“The big problem in Ethiopian orphanages is that usually either one or both of the parents have died of AIDS,” Dave says. “People say, ‘You can’t change the world.’ But once you experience the situation there, you’re changed. You’re never the same.”
“You want to adopt them all,” Jane adds. Dave finishes the thought on both their minds, “You realize the children left behind are just like our children we’ve brought home. Every one is special and all they need is a family to love them and to give them a chance. People have so many excuses about why they can’t adopt as well. But you must be willing to take that leap of faith.”
It’s hard to not want adopt every orphan out there. Not only are there young children with special medical needs, there are the older kids who are much less likely to find a permanent family. And at age 14 – at least in China – orphans “age out”: they are no longer eligible for adoption. It’s heartbreaking to look through photos online – posted through organizations like Love Without Boundaries and Ordinary Hero – and know that a good portion of those children will live their entire young lives in an orphanage.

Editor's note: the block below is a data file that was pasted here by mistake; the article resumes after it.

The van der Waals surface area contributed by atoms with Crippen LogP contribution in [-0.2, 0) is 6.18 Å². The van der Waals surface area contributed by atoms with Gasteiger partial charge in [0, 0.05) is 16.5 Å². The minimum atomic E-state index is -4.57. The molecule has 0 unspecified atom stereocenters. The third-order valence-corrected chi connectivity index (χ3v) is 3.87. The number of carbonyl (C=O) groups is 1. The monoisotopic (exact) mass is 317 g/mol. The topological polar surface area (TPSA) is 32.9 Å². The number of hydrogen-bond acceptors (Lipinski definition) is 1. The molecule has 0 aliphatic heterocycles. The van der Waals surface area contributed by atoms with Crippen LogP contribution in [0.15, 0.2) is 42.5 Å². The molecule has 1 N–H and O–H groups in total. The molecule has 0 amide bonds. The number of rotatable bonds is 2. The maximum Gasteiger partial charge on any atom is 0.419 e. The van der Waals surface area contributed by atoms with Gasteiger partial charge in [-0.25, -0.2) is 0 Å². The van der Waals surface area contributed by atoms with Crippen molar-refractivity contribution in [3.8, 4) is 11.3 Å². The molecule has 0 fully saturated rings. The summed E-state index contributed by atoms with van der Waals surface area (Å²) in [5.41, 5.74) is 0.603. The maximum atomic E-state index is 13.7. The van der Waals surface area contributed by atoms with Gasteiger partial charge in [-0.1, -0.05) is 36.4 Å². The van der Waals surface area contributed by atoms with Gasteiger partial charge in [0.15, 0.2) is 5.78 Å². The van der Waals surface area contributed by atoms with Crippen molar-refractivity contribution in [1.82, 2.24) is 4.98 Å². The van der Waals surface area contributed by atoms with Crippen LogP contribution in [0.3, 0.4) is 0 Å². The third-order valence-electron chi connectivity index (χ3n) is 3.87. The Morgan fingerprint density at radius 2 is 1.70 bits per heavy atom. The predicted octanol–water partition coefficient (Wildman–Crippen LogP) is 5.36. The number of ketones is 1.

It’s obvious it gets to the Jensens. But will they adopt more?
Dave and Jane’s eyes meet. “The timing’s not right,” Jane says, with a look on her face that says she’d love to adopt a hundred more at least. And while Dave appears to agree with the timing, it doesn’t look like he’d need much convincing to bring home Jensen number eight. “We never say never any more.”
“People say, ‘These kids are so lucky,’” he says. “But we’re the ones who are lucky.”
Jane agrees. The rewards of adoption are many; the challenges few. “Everyone just transitioned so seamlessly. And everyone always has someone to play with. It’s kind of the more the merrier!” she says with a laugh. “It’s just like they’ve always been here.”
This more the merrier attitude lends a certain amount of excitement to the household, but everyone seems to enjoy – or at least adapt – to it.
“It’s good entertainment,” says Erica. Then Dave jokes, “The volume has definitely intensified. And there’s more food – massive grocery store bills.”
Yes, with a household of 14, meals are an adventure. The question Jane is most often asked is: how do you feed everyone?